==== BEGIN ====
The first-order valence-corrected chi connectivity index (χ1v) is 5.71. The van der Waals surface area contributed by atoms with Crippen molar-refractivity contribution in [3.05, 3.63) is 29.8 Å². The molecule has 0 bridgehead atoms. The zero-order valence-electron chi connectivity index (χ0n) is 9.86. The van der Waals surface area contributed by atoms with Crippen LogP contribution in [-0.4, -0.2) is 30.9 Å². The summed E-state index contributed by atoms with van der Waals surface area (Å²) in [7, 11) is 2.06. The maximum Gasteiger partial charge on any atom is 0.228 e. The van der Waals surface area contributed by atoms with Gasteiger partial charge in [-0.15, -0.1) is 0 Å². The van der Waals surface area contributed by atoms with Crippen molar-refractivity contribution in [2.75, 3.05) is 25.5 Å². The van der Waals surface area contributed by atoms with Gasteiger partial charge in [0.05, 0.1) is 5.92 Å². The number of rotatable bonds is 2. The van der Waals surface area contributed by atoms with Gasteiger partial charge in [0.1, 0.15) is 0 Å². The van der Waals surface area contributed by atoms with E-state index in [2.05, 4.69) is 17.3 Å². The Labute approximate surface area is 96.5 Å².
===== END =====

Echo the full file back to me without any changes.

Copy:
The first-order valence-corrected chi connectivity index (χ1v) is 5.71. The van der Waals surface area contributed by atoms with Crippen molar-refractivity contribution in [3.05, 3.63) is 29.8 Å². The molecule has 0 bridgehead atoms. The zero-order valence-electron chi connectivity index (χ0n) is 9.86. The van der Waals surface area contributed by atoms with Crippen LogP contribution in [-0.4, -0.2) is 30.9 Å². The summed E-state index contributed by atoms with van der Waals surface area (Å²) in [7, 11) is 2.06. The maximum Gasteiger partial charge on any atom is 0.228 e. The van der Waals surface area contributed by atoms with Gasteiger partial charge in [-0.15, -0.1) is 0 Å². The van der Waals surface area contributed by atoms with Crippen molar-refractivity contribution in [2.75, 3.05) is 25.5 Å². The van der Waals surface area contributed by atoms with Gasteiger partial charge in [0.05, 0.1) is 5.92 Å². The number of rotatable bonds is 2. The van der Waals surface area contributed by atoms with Gasteiger partial charge in [0.1, 0.15) is 0 Å². The van der Waals surface area contributed by atoms with E-state index in [2.05, 4.69) is 17.3 Å². The Labute approximate surface area is 96.5 Å².